There's no denying the fact that our modern technological devices one way or the other requires electricity for their operations. This of course wouldn't have been possible if not for the science of electricity. Electrical phenomena had always been observed by man since antiquity, nobody can deny this but the science was ignited when people began to notice that when two different materials are rubbed against each other and one is brought close to tiny pieces of objects, there was an attraction (between one of the rubbed material and the tiny pieces of objects). One notable person to have first investigated this phenomenon was the Greek philosopher Thales of Miletus, his works and later that of William Gilbert would lay grounds for electrostatics (a branch of electrical science) and later investigations in the science of electricity and magnetism. When two different materials are rubbed against each other, charges are exchanged with the help of "friction", thus leading to the materials being charged, the attraction between one of the charged materials and a small piece of object is due to the electric field/force. However, the process of generating charges through rubbing (friction) is nowadays termed the "triboelectric effect".

Black hole observation

Black holes were predicted using Einstein's theory of general relativity in early 20th century, notably by Karl Schwarzschild and in 2019 the first direct image of the black hole was published, this took years of image processing after it's observation in 2017. Also, around may this year (2022) a second direct image of a black hole (supermassive) was released but this time around it was from our galaxy, the Milky way - the first image was from another galaxy (Messier 87). Note that supermassive black holes are believed to be at the center of most galaxies.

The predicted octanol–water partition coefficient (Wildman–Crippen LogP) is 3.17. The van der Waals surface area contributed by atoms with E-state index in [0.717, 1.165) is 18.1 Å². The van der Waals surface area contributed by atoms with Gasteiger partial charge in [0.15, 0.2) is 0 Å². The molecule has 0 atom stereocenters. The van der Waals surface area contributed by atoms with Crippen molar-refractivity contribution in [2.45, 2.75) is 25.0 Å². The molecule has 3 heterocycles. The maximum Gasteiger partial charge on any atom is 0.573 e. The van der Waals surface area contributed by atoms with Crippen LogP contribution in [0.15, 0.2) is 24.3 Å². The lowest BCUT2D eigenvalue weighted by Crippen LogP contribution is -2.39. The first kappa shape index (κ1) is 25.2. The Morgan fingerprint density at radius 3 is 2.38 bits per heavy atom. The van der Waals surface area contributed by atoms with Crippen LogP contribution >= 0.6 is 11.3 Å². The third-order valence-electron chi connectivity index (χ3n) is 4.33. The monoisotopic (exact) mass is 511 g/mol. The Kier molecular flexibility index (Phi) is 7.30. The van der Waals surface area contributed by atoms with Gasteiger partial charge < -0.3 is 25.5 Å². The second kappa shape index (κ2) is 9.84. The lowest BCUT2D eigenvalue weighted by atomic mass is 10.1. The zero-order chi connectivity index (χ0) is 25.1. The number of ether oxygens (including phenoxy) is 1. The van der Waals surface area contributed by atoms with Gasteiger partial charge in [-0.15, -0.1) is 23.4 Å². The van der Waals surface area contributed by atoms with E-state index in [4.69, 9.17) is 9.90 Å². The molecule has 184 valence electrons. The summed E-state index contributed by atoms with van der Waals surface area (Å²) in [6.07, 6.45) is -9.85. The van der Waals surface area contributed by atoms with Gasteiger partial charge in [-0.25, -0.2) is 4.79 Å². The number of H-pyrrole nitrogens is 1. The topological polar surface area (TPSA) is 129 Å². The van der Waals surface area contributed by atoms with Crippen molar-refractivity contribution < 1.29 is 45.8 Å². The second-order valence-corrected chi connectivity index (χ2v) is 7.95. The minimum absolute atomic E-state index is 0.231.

Though black holes currently don't have technological applications, it's interesting to note that without friction those images wouldn't have been gotten or rather, observing the black holes wouldn't have been possible. This is because black holes themselves don't emit radiation and the images were actually gotten with the help of the radiations produced by the motion of matter around the black hole (the accretion disk). The friction between the motions of the matter in the accretion disk helps heat up the matter till they start emitting radiation.

It has Electromagnetic origin

Previously, we were able to show that charges can be generated through rubbing/friction (triboelectric effect) but interestingly, friction itself has electromagnetic origins. Friction has been observed to originate from the intermolecular forces between atoms and molecules but these intermolecular forces aren't fundamental, they arise from a much more fundamental force - the electromagnetic force (electric and magnetic force).

So, we see now that friction isn't all that bad. We shall thus conclude this article at this point, have a thoughtful day and see you next time.

For further reading

Friction

Accretion disk

Fire

Fire making

Black hole

Electricity

Thank you all once again for stopping by to read my jargons and also thank you @juecoree, @lemouth and the @Steemstem team for your valuable supports.

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Rubbing hands is the common example of friction, and this is a force that causes some heat to generate while rubbing the hands. Heat is an example of energy, so it is true that friction causes other phenomenon to become useful in practical world.

The formula is force of friction equals to coefficient multiplied by normal force.

f = Β΅ β€’ N is the formula

This is a very interesting subject indeed. Although friction possesses on the surface of an object when it comes into contact with another one during exertion of some kind of force and that resilience becomes friction. A sort of control mechanism or we can say production of another force or energy.